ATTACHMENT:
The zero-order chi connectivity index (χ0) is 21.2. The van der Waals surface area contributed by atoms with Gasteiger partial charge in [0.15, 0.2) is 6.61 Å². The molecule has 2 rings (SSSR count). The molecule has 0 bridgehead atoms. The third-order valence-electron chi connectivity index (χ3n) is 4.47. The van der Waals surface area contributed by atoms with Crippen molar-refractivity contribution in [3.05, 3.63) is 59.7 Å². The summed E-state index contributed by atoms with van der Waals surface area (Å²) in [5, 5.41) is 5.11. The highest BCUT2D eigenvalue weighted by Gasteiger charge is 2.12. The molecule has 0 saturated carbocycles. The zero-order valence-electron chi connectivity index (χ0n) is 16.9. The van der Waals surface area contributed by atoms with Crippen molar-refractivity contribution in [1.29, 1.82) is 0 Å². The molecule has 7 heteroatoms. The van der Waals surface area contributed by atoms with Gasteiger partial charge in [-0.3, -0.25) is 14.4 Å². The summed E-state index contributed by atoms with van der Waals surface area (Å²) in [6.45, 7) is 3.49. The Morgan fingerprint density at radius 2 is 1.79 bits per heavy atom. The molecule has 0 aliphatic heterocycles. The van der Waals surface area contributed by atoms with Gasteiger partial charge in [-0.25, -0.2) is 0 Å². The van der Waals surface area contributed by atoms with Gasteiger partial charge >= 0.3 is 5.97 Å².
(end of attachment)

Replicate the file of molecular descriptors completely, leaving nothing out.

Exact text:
The zero-order chi connectivity index (χ0) is 21.2. The van der Waals surface area contributed by atoms with Gasteiger partial charge in [0.15, 0.2) is 6.61 Å². The molecule has 2 rings (SSSR count). The molecule has 0 bridgehead atoms. The third-order valence-electron chi connectivity index (χ3n) is 4.47. The van der Waals surface area contributed by atoms with Crippen molar-refractivity contribution in [3.05, 3.63) is 59.7 Å². The summed E-state index contributed by atoms with van der Waals surface area (Å²) in [5, 5.41) is 5.11. The highest BCUT2D eigenvalue weighted by Gasteiger charge is 2.12. The molecule has 0 saturated carbocycles. The zero-order valence-electron chi connectivity index (χ0n) is 16.9. The van der Waals surface area contributed by atoms with Crippen molar-refractivity contribution in [1.29, 1.82) is 0 Å². The molecule has 7 heteroatoms. The van der Waals surface area contributed by atoms with Gasteiger partial charge in [-0.3, -0.25) is 14.4 Å². The summed E-state index contributed by atoms with van der Waals surface area (Å²) in [6.45, 7) is 3.49. The Morgan fingerprint density at radius 2 is 1.79 bits per heavy atom. The molecule has 0 aliphatic heterocycles. The van der Waals surface area contributed by atoms with Gasteiger partial charge in [-0.25, -0.2) is 0 Å². The van der Waals surface area contributed by atoms with Gasteiger partial charge >= 0.3 is 5.97 Å².